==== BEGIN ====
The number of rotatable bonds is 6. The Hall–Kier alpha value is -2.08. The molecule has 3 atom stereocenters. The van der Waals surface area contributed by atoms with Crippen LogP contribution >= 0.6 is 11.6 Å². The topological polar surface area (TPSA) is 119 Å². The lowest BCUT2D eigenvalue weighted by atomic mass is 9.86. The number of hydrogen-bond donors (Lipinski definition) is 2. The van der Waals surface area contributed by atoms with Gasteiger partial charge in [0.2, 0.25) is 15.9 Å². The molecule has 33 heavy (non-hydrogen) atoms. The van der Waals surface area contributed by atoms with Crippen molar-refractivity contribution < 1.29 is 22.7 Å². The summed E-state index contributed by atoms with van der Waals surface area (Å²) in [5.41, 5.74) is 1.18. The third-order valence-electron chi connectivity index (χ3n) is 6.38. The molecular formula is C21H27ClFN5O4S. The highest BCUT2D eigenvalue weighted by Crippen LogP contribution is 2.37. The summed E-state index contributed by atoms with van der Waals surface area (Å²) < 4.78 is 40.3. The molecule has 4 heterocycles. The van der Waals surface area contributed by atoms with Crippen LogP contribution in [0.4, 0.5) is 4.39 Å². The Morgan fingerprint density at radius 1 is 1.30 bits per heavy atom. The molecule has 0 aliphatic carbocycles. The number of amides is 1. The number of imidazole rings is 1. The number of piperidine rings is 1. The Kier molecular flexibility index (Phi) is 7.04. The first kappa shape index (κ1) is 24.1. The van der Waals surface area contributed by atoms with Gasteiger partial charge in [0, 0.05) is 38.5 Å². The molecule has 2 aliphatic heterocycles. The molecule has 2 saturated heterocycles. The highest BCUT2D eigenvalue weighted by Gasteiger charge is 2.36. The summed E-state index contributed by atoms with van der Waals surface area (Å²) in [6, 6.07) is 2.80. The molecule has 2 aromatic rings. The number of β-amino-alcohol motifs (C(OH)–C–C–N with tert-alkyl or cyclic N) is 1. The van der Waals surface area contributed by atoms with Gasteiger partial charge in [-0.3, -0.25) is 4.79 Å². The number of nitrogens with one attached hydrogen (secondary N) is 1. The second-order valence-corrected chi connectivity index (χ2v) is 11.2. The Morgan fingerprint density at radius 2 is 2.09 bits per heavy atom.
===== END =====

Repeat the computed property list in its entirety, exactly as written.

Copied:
The number of rotatable bonds is 6. The Hall–Kier alpha value is -2.08. The molecule has 3 atom stereocenters. The van der Waals surface area contributed by atoms with Crippen LogP contribution >= 0.6 is 11.6 Å². The topological polar surface area (TPSA) is 119 Å². The lowest BCUT2D eigenvalue weighted by atomic mass is 9.86. The number of hydrogen-bond donors (Lipinski definition) is 2. The van der Waals surface area contributed by atoms with Gasteiger partial charge in [0.2, 0.25) is 15.9 Å². The molecule has 33 heavy (non-hydrogen) atoms. The van der Waals surface area contributed by atoms with Crippen molar-refractivity contribution < 1.29 is 22.7 Å². The summed E-state index contributed by atoms with van der Waals surface area (Å²) in [5.41, 5.74) is 1.18. The third-order valence-electron chi connectivity index (χ3n) is 6.38. The molecular formula is C21H27ClFN5O4S. The highest BCUT2D eigenvalue weighted by Crippen LogP contribution is 2.37. The summed E-state index contributed by atoms with van der Waals surface area (Å²) < 4.78 is 40.3. The molecule has 4 heterocycles. The van der Waals surface area contributed by atoms with Crippen LogP contribution in [0.4, 0.5) is 4.39 Å². The Morgan fingerprint density at radius 1 is 1.30 bits per heavy atom. The molecule has 0 aliphatic carbocycles. The number of amides is 1. The number of imidazole rings is 1. The number of piperidine rings is 1. The Kier molecular flexibility index (Phi) is 7.04. The first kappa shape index (κ1) is 24.1. The van der Waals surface area contributed by atoms with Gasteiger partial charge in [0, 0.05) is 38.5 Å². The molecule has 2 aliphatic heterocycles. The molecule has 2 saturated heterocycles. The highest BCUT2D eigenvalue weighted by Gasteiger charge is 2.36. The summed E-state index contributed by atoms with van der Waals surface area (Å²) in [6, 6.07) is 2.80. The molecule has 2 aromatic rings. The number of β-amino-alcohol motifs (C(OH)–C–C–N with tert-alkyl or cyclic N) is 1. The van der Waals surface area contributed by atoms with Gasteiger partial charge in [-0.3, -0.25) is 4.79 Å². The number of nitrogens with one attached hydrogen (secondary N) is 1. The second-order valence-corrected chi connectivity index (χ2v) is 11.2. The Morgan fingerprint density at radius 2 is 2.09 bits per heavy atom.